MICHAEL: You had a stopping point a while ago where the characters went into the future, and that’s like “part two” and even the books are designed a little bit different now. Are you seeing a “part three” or is it too soon to say?
KAJA: That’s almost a packaging consideration. I change ideas a lot as far as packaging goes. We did the “second season” kind of thing because we were getting so far into it we thought, “Let’s give ourselves the writing challenge of building a safe point where if someone is looking at this huge vast thing and saying ‘I do not have time for that’ there’s a place they can jump in.” It doesn’t really affect what happens to the characters; it affects the way we tell the readers what is happening to the characters. It’s a presentation thing. It’s how you choose to write and present that material, rather than the actual events that are happening in the story.
MICHAEL: Do you have anything you planned that didn’t go as expected?
PHIL: Oh, sure.
KAJA: Klaus Wulfenbach was supposed to die in the very first segment of the story and then Gil was going to be the big evil bad guy for the rest of the thing, and there was going to be that tension where they’re kind of attractive to each other but he’s the villain and she’s the hero — that did not work out the way it was going to go.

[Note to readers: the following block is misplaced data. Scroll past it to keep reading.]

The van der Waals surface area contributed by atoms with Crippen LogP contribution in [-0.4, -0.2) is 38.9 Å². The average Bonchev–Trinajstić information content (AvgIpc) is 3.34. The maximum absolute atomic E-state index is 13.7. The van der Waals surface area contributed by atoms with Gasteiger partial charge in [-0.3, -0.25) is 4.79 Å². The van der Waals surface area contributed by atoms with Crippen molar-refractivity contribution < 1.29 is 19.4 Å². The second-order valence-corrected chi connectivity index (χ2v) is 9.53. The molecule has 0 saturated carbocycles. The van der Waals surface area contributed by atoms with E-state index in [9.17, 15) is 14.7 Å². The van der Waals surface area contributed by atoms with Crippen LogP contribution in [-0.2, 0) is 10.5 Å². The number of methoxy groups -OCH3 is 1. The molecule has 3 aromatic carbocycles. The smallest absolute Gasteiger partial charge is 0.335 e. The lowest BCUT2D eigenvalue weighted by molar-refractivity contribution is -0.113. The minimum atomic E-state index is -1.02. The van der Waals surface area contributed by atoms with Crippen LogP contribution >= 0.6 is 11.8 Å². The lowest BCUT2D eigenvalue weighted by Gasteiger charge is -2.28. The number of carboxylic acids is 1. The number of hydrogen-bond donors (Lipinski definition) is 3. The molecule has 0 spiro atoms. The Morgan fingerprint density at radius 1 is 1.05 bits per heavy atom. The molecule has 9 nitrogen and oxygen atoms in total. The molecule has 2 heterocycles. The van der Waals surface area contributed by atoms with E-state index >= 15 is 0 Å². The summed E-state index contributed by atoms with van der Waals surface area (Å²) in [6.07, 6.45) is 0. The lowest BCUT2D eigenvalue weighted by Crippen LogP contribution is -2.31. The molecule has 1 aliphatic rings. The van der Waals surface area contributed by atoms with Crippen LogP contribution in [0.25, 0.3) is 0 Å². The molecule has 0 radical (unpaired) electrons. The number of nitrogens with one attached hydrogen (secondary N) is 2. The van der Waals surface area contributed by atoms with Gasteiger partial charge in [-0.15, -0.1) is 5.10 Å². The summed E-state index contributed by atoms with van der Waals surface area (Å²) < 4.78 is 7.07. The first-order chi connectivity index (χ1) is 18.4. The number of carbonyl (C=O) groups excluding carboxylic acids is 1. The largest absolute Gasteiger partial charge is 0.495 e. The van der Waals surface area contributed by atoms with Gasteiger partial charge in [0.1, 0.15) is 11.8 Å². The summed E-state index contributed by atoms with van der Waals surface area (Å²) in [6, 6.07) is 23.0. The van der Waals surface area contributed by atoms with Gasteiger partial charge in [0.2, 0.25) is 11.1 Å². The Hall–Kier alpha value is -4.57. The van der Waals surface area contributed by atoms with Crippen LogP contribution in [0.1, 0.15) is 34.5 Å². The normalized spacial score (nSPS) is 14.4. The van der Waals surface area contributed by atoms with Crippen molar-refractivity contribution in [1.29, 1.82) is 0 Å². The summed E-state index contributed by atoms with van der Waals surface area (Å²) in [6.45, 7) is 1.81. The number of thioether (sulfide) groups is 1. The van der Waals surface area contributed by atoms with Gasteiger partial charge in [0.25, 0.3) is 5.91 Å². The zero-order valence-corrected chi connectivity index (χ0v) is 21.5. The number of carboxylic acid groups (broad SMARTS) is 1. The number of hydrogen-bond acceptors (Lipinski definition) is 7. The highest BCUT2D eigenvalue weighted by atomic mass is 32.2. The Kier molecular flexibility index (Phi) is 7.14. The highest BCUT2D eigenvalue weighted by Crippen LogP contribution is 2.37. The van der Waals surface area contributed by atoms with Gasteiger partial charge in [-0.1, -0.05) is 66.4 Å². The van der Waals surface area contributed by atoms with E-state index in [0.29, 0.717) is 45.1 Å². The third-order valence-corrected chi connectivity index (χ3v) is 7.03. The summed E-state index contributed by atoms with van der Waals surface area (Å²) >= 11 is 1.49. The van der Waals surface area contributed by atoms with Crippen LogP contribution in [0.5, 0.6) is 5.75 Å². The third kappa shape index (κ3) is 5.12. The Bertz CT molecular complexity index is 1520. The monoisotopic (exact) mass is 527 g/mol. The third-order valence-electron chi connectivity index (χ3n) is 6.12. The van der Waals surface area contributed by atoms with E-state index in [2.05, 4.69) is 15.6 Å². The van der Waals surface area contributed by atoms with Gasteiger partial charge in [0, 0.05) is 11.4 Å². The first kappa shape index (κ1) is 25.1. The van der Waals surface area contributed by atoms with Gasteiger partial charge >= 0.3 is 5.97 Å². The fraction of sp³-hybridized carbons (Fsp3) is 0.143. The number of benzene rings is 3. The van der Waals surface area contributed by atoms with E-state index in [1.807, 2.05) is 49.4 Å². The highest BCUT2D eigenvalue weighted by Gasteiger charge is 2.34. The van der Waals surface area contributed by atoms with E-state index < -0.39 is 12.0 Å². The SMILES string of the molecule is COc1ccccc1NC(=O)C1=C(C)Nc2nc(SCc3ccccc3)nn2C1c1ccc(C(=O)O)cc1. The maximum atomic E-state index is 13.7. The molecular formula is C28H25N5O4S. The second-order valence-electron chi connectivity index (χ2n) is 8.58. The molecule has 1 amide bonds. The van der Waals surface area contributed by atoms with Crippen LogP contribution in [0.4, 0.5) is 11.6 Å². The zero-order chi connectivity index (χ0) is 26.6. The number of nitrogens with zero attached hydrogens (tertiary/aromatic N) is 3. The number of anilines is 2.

MICHAEL: Do you know who Agatha is going to end up with?
MICHAEL: But you’re not going to tell me that.
PHIL & KAJA: No. (laughs)
MICHAEL: Didn’t think so.
KAJA: There’s this martian prince…
PHIL: And a werewolf boyfriend.
KAJA: No werewolves!
MICHAEL: One of the things I admire about your work, and I try to emulate in my writing, is the fact that every single side character seems to have a huge backstory.
PHIL: It’s a huge story with literally hundreds of characters so you have to make them interesting and you have to make them visually interesting or else people will get confused.
KAJA: From just a writer’s standpoint, the minute you give a character a shape, you start thinking about who they are and what they feel about things and that’s the same when we’re reading someone else’s story. “Oh, here’s this new character! What’s their deal?”
MICHAEL: And with the novels, you are able to go into a lot more detail about that.
PHIL: We did the comics first. Comics are very much like movies, stylistically. No doubt you’ve got stories you’ve enjoyed that got turned into movies. They left a lot out, didn’t they? Well, they had to! We had all this world-building and background detail but there really was no satisfactory way to put it into the comic or else or it would be even slower paced!